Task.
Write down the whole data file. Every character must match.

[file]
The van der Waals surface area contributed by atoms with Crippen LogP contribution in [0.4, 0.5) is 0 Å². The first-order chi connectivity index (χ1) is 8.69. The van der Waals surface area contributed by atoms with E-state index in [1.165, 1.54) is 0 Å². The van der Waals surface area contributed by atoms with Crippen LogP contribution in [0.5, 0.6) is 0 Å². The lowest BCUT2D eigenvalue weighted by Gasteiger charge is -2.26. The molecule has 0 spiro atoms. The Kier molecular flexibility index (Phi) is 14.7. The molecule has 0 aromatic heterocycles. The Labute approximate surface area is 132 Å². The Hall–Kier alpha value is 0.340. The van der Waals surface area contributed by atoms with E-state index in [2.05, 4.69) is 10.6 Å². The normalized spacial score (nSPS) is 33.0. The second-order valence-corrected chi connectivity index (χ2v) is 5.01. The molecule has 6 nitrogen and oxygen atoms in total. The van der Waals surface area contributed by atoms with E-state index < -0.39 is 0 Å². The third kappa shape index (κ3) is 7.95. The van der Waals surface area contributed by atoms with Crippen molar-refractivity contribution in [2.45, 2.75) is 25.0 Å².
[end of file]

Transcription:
The van der Waals surface area contributed by atoms with Crippen LogP contribution in [0.4, 0.5) is 0 Å². The first-order chi connectivity index (χ1) is 8.69. The van der Waals surface area contributed by atoms with E-state index in [1.165, 1.54) is 0 Å². The van der Waals surface area contributed by atoms with Crippen LogP contribution in [0.5, 0.6) is 0 Å². The lowest BCUT2D eigenvalue weighted by Gasteiger charge is -2.26. The molecule has 0 spiro atoms. The Kier molecular flexibility index (Phi) is 14.7. The molecule has 0 aromatic heterocycles. The Labute approximate surface area is 132 Å². The Hall–Kier alpha value is 0.340. The van der Waals surface area contributed by atoms with E-state index in [2.05, 4.69) is 10.6 Å². The normalized spacial score (nSPS) is 33.0. The second-order valence-corrected chi connectivity index (χ2v) is 5.01. The molecule has 6 nitrogen and oxygen atoms in total. The van der Waals surface area contributed by atoms with E-state index < -0.39 is 0 Å². The third kappa shape index (κ3) is 7.95. The van der Waals surface area contributed by atoms with Crippen molar-refractivity contribution in [2.45, 2.75) is 25.0 Å².